On Race and Voice (HUM425)

Is it diction? Elocution and inflection? Rhythm? The timbre or grain of the voice? Do voices have races or can a race have a voice? I’ve been thinking about this for days, in part because the race/voice connection brings together visual and aural registers, but also because to claim that a voice “sounds [insert racial marker here]” is to automatically gesture at the fact that our senses are not simply natural but culturally constructed. I hear what I have been taught to be able to hear just as I see what my education tells me is visible. Roaming the net, I came across this interview with the authors of Articulate While Black: Barack Obama, Language, and Race in the US:


In sum, Barack’s styles of speaking clinched his victory because he put most Americans at ease. Here was a Black candidate for president whom Black folks could trust because “he sounds White, but not too White” and White folks could trust because “he sounds Black, but not too Black.” Of course, it would be too simple to leave it there. The reality is that Whites, too, were happy with a Black man who “sounded White, but not too White.” His familiarly Black style Americanized and Christianized him, helping them get over their irrational fears of a “foreign Muslim” or a “socialist African” boogie man. Blacks, too, were likely happy with a Black man who “sounds Black, but not too Black.” Quiet as it’s kept, because of Black Language’s marginalized status in broader American society, some Black folks suffer a linguistic shame that hypercriticizes any speech that sounds “too Black.” The stories of people “cringing” every time they hear Magic Johnson speak, for example, are all too common. In a similar way that Barack Obama’s familiarly Black style helped some White folks get over irrational fears of a “foreign/Black Muslim” or a “socialist African,” his familiarly White style helped some Black folks get beyond irrational insecurities that “the whole race” would be deemed “ignorant” because of one Black person’s speech.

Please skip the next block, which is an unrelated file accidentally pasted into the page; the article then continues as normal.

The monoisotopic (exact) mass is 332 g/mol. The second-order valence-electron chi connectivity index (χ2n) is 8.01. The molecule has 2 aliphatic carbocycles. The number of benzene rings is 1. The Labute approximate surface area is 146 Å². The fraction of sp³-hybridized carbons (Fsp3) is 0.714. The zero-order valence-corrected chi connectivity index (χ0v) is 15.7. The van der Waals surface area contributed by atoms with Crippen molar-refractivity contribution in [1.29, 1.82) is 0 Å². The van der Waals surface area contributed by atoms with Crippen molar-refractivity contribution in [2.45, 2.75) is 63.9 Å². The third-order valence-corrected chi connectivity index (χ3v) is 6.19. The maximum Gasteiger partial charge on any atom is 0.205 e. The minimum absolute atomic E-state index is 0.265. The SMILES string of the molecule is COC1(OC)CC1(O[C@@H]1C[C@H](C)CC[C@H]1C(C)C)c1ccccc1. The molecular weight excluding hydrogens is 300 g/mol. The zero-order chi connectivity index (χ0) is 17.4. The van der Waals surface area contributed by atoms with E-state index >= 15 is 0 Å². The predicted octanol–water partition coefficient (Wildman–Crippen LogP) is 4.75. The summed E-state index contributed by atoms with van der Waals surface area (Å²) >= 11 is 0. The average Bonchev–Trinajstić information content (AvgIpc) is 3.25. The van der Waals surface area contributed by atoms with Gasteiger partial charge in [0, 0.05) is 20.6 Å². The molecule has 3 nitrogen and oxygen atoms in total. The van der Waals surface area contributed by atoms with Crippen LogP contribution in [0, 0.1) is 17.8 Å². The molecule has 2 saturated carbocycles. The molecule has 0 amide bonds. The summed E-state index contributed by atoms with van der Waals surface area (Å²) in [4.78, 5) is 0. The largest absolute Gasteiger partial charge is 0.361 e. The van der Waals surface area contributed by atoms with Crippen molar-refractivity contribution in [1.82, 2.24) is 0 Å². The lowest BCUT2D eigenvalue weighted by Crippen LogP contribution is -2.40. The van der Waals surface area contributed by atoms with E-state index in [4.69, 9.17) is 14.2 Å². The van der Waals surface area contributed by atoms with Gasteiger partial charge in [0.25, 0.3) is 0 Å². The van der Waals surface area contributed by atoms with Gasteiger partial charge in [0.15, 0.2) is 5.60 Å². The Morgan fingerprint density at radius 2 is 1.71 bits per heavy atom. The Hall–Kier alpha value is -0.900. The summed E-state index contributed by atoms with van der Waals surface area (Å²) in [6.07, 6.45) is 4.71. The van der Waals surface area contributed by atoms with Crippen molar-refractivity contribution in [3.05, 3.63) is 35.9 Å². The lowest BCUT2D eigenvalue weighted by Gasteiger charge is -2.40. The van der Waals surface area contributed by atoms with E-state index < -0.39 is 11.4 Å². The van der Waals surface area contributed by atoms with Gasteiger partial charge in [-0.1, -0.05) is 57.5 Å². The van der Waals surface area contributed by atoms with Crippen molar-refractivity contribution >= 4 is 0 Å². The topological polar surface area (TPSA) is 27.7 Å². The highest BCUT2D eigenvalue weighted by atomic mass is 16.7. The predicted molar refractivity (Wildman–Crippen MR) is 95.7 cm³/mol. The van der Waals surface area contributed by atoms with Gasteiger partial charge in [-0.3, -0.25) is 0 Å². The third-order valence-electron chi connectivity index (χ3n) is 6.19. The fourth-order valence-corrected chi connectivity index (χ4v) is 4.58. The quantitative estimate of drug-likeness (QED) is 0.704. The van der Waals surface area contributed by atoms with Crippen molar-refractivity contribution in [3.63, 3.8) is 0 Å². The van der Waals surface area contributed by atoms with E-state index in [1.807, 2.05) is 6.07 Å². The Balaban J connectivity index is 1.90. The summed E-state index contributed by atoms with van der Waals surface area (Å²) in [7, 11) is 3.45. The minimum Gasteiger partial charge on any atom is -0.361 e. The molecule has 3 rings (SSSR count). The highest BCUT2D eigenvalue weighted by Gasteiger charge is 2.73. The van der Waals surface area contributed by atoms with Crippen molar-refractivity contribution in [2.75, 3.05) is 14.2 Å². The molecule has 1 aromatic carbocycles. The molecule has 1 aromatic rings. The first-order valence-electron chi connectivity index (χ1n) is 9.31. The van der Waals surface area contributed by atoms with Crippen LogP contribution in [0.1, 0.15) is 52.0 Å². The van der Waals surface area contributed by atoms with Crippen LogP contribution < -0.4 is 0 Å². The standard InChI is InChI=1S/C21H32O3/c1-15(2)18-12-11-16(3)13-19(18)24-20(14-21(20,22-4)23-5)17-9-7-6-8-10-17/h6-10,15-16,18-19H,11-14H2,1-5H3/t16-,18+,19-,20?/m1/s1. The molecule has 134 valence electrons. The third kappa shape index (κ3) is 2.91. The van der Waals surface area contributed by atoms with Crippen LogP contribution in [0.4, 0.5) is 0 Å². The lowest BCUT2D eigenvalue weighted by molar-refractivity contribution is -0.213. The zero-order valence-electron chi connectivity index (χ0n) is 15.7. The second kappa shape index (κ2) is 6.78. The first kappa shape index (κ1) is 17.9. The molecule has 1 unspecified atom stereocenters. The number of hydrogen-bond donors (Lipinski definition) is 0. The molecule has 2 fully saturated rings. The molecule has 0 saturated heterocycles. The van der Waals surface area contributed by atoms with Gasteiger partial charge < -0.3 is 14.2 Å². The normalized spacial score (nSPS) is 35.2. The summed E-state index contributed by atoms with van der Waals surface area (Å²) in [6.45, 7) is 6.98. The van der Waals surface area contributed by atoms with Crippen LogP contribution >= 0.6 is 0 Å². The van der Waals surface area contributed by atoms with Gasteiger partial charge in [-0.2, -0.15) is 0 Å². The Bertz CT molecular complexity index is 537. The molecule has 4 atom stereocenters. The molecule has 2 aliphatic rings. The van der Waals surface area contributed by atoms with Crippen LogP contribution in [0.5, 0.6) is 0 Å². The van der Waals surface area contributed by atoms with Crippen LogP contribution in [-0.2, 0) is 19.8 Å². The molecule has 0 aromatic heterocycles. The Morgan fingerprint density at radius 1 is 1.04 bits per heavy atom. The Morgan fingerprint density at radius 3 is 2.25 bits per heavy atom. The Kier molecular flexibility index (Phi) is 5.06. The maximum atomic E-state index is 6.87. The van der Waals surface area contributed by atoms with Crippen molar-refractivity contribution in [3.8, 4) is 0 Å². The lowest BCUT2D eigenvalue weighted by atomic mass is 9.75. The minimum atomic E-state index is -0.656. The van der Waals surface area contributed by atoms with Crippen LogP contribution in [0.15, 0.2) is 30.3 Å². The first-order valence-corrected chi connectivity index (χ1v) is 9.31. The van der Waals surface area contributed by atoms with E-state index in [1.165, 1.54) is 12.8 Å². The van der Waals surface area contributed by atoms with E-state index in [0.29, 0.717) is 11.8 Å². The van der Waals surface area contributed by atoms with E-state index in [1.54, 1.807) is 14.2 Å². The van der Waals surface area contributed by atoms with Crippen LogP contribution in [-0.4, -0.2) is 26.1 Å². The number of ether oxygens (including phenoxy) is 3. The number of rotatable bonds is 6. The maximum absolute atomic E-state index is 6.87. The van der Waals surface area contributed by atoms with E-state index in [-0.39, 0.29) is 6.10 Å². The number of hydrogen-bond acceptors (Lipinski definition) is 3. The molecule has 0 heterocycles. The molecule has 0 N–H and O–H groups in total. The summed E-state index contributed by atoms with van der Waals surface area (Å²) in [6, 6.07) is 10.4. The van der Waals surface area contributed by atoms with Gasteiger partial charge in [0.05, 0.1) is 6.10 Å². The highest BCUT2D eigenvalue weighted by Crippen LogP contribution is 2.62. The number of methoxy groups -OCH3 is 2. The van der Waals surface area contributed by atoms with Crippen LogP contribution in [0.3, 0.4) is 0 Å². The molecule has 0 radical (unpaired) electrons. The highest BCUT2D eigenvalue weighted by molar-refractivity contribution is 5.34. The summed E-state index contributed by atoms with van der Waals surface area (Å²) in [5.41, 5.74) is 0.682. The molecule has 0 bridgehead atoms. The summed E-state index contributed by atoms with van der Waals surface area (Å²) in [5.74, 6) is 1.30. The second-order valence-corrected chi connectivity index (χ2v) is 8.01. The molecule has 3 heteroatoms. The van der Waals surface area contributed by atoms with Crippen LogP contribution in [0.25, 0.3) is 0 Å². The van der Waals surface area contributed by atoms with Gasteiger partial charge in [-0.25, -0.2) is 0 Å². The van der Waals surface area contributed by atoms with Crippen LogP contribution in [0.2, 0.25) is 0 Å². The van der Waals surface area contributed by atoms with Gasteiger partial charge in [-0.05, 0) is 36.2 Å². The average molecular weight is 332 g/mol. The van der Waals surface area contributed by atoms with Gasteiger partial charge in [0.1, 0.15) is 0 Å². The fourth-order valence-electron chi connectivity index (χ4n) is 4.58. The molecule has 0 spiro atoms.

Caught between discriminatory discourses of language, citizenship, religion, and race, Barack Obama’s language use hit that ever-so-small “sweet spot” that appealed to the majority of Americans. It didn’t matter how many times he repeated that he wasn’t a Muslim or how many times he presented his birth certificate; what mattered more to most Americans, even if subconsciously, was not what he said but how he said it. More than any other cultural symbol, Barack Obama’s multifaceted language use allowed Americans to create linguistic links between him and famous African American male historical figures. These links served to simultaneously “Whiten,” “Blacken,” “Americanize,” and “Christianize” Barack in the eyes and ears of both Black and White Americans.


I’d be interested to know what people think of these claims.

Also of note, I suppose, is the fact that googling “sound black” returns these search suggestions:

2 thoughts on “On Race and Voice (HUM425)

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